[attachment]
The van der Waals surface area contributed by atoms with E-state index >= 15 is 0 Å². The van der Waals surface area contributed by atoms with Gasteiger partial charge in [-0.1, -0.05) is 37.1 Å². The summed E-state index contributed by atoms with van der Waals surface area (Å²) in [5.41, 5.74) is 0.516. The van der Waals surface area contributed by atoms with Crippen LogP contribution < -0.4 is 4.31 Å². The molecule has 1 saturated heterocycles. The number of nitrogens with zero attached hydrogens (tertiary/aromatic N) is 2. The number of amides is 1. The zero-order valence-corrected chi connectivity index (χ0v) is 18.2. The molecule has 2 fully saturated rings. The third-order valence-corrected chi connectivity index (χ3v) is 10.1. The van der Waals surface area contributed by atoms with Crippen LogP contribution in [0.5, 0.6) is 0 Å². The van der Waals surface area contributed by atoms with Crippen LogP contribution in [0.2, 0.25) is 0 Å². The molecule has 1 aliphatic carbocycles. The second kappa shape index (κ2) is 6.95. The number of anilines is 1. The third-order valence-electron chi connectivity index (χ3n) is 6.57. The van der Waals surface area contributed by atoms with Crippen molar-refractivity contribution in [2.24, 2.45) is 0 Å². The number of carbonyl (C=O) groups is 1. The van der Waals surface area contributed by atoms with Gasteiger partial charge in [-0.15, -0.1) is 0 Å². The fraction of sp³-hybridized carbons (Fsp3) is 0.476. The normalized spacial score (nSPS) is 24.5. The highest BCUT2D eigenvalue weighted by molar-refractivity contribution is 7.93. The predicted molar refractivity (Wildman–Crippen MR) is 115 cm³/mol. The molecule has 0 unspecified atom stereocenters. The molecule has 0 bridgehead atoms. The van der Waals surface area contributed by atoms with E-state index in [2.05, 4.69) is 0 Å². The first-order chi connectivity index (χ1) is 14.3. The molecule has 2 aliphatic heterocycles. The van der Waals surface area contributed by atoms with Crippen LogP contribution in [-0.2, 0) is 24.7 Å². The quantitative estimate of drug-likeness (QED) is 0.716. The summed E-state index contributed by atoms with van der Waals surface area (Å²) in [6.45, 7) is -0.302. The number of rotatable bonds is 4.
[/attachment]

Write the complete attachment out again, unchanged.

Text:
The van der Waals surface area contributed by atoms with E-state index >= 15 is 0 Å². The van der Waals surface area contributed by atoms with Gasteiger partial charge in [-0.1, -0.05) is 37.1 Å². The summed E-state index contributed by atoms with van der Waals surface area (Å²) in [5.41, 5.74) is 0.516. The van der Waals surface area contributed by atoms with Crippen LogP contribution < -0.4 is 4.31 Å². The molecule has 1 saturated heterocycles. The number of nitrogens with zero attached hydrogens (tertiary/aromatic N) is 2. The number of amides is 1. The zero-order valence-corrected chi connectivity index (χ0v) is 18.2. The molecule has 2 fully saturated rings. The third-order valence-corrected chi connectivity index (χ3v) is 10.1. The van der Waals surface area contributed by atoms with Crippen LogP contribution in [0.5, 0.6) is 0 Å². The van der Waals surface area contributed by atoms with Crippen LogP contribution in [0.2, 0.25) is 0 Å². The molecule has 1 aliphatic carbocycles. The second kappa shape index (κ2) is 6.95. The number of anilines is 1. The third-order valence-electron chi connectivity index (χ3n) is 6.57. The van der Waals surface area contributed by atoms with Crippen molar-refractivity contribution in [2.24, 2.45) is 0 Å². The number of carbonyl (C=O) groups is 1. The van der Waals surface area contributed by atoms with Gasteiger partial charge in [-0.15, -0.1) is 0 Å². The fraction of sp³-hybridized carbons (Fsp3) is 0.476. The normalized spacial score (nSPS) is 24.5. The highest BCUT2D eigenvalue weighted by molar-refractivity contribution is 7.93. The predicted molar refractivity (Wildman–Crippen MR) is 115 cm³/mol. The molecule has 0 unspecified atom stereocenters. The molecule has 0 bridgehead atoms. The van der Waals surface area contributed by atoms with E-state index in [2.05, 4.69) is 0 Å². The first-order chi connectivity index (χ1) is 14.3. The molecule has 2 aliphatic heterocycles. The van der Waals surface area contributed by atoms with Crippen LogP contribution in [-0.2, 0) is 24.7 Å². The quantitative estimate of drug-likeness (QED) is 0.716. The summed E-state index contributed by atoms with van der Waals surface area (Å²) in [6.45, 7) is -0.302. The number of rotatable bonds is 4.